I've been talking since week 1 about a series on sourdough, and here it's finally beginning. The more I think about it, the more I realize that learning sourdough is no simple thing. Therefore, we'll just start at the beginning and hope this series doesn't grow into a big old dough monster. Be comforted that keeping and using your sourdough starter is indeed simple, and I also think it is fun.
Why bother baking my own bread?
I think it is a great idea to bake your own bread. It is economical and you know exactly what you're putting on your family's plates when you serve them your homemade bread. It is very difficult to find bread at the store that doesn't include a laundry list of preservatives and enhancers. Also, I have yet to find a bread at the store that can compare to the taste of my homemade sourdough bread. Of course, that last one is just my opinion. :)
What is sourdough starter?
Sourdough starter is simply flour, water and bacteria. What is that you say? Gross? Bacteria? Actually, many bacteria are beneficial to our bodies and our immune systems. You might say I'm pro-germ, but that would be another post for another day. The bacteria is the yeast that will make your sourdough bread rise. It also helps breakdown phytates, freeing up more of the nutrients in your whole grain flour. Sourdough yeast helps begin the digestive process, making sourdough bread more easily digestible than other breads. It also lowers the insulin response, making it less likely to spike your blood sugar.
Ok, you've convinced me. How do I make sourdough starter?
Ha! I knew you'd see the light! The best way to get sourdough starter is from a friend who already has some. The starter culture will be well established and you'll have someone nearby to answer any questions you have on your journey. If you live in south Louisiana, I'll be glad to sell you some for just a little! You can also order a sourdough starter online.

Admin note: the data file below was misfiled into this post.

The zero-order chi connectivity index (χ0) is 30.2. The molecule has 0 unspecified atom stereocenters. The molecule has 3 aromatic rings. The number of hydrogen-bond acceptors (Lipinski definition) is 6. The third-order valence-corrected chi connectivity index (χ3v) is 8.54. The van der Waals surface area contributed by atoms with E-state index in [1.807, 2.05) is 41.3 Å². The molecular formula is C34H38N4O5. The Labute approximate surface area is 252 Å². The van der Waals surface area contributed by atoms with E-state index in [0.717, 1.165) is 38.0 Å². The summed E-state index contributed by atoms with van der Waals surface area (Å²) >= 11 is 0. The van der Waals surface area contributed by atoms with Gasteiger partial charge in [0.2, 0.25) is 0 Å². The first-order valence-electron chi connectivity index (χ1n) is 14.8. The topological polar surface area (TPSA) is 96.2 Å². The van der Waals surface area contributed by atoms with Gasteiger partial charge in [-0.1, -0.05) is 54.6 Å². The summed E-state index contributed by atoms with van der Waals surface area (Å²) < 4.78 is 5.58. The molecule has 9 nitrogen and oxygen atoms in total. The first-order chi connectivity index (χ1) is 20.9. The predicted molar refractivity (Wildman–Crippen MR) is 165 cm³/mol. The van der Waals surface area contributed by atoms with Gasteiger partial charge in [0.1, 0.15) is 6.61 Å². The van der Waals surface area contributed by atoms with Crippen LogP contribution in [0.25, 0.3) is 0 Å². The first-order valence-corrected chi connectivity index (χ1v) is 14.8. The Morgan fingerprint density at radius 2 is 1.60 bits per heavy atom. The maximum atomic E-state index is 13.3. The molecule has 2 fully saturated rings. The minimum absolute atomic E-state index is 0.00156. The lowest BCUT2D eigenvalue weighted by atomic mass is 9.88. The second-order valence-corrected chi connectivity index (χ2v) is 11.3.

I've never tried making my own starter, I got mine from my Mom. I have researched it, though, and it doesn't seem too hard. I've found 2 methods:
2 cups flour (all purpose, bread, or whole wheat)
2 teaspoons sugar
1 packet or 2 1/4 teaspoons of active dry yeast
2 cups warm water
Mix all the ingredients in a glass jar or bowl. Cover loosely. Let sit on your countertop, stirring once a day, until it starts to get bubbly and smell yeasty.
This method is a little more in depth, but doesn't seem difficult. It involves actually "catching" yeast that are already floating around in the air. That's fascinating to me. We have little yeasties floating all around us, apparently. I think that this method would make a good homeschool project.
Since I haven't tried this, I'll refer you to this page, where Laura at Heavenly Homemakers chronicles her starter making journey in-depth. (In order to get to days 2-8, you'll have to type "sourdough starter" in the search box and click on the day you want in.)
Now that you know how to start your starter, you'll need to know how to feed it to keep it alive, so tune in Wednesday for that info, as well as a recipe for some yummy sourdough sandwich bread. I actually have some in the oven calling me right now!
Have you ever tried sourdough bread? Have you ever tried making bread? Do have any experience with sourdough starter? Do share!